Smoking is a known risk factor for many chronic diseases, including cardiovascular disease and cancer, but the epidemiological evidence mostly has relied on studies conducted among middle-aged adults, according to background information in the study, which appears in the June 11 issue of the Archives of Internal Medicine.
Researchers with the German Cancer Research Center in Heidelberg, Germany, identified 17 studies published between 1987 and 2011 in seven countries (the U.S., China, Australia, Japan, England, Spain and France). The follow-up time of the studies ranged from three to 50 years, and the size of the study populations ranged from 863 to 877,243 participants, most of whom were ages 60 and older.
In summarizing the results from the 17 studies, the authors noted an 83% increased relative mortality for current smokers and a 34% increased relative mortality for former smokers compared with people who never smoked.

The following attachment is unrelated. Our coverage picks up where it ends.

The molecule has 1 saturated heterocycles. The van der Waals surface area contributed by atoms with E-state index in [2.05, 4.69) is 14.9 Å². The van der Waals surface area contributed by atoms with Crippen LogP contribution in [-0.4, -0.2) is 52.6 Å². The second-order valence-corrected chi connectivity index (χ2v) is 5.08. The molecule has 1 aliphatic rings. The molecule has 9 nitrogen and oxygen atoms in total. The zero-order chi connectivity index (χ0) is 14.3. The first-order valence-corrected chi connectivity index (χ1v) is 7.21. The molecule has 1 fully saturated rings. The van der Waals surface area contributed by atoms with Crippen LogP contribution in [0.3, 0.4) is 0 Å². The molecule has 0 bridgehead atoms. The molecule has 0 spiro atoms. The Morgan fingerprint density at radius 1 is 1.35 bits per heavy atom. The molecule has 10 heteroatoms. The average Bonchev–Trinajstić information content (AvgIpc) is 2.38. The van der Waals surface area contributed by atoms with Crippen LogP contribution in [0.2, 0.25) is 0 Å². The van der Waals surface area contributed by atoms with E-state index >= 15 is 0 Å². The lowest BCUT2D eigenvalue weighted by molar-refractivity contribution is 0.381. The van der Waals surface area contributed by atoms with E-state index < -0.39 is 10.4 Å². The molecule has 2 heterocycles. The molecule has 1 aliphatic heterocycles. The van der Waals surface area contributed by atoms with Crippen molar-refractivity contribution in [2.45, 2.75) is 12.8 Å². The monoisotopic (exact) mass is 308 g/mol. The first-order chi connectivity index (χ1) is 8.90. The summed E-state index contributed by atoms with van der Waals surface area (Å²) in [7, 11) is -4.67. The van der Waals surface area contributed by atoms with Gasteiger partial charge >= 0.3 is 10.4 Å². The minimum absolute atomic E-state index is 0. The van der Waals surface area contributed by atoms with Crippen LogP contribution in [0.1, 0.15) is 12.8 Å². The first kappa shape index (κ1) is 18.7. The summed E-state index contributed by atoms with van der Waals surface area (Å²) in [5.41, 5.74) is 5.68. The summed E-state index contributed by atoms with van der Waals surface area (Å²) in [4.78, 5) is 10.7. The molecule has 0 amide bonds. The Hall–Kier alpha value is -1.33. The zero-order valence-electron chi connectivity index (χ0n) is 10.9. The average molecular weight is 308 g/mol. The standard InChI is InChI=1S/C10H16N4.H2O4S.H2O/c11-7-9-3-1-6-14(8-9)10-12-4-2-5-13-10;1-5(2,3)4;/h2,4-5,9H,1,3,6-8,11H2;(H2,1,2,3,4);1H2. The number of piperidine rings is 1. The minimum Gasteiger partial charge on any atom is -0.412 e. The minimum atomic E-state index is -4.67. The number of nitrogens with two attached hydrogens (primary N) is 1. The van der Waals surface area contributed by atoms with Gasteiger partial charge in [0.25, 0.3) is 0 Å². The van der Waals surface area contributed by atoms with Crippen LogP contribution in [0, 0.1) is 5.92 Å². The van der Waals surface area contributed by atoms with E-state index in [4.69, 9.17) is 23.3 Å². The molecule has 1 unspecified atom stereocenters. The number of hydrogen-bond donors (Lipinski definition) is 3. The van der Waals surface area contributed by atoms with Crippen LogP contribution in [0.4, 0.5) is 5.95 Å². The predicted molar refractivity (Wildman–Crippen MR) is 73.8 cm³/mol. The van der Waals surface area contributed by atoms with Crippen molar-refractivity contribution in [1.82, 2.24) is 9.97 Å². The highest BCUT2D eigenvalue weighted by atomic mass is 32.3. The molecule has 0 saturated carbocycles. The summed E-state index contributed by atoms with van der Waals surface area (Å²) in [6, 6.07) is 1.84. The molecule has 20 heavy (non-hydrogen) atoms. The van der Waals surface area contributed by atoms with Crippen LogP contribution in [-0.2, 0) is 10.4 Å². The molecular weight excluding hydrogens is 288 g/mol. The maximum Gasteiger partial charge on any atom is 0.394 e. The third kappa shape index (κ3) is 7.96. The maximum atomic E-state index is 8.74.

“This review and meta-analysis demonstrates that the relative risk for death notably decreases with time since smoking even at older age,” the authors wrote.
In a commentary, Tai Hing Lam, MD, of the University of Hong Kong, wrote: “Most smokers grossly underestimate their own risks. Many older smokers misbelieve that they are too old to quit or too old to benefit from quitting.
“Because of reverse causality and from seeing deaths of old friends who had quit recently, some misbelieve that quitting could be harmful. A simple, direct, strong and evidence-based warning is needed.”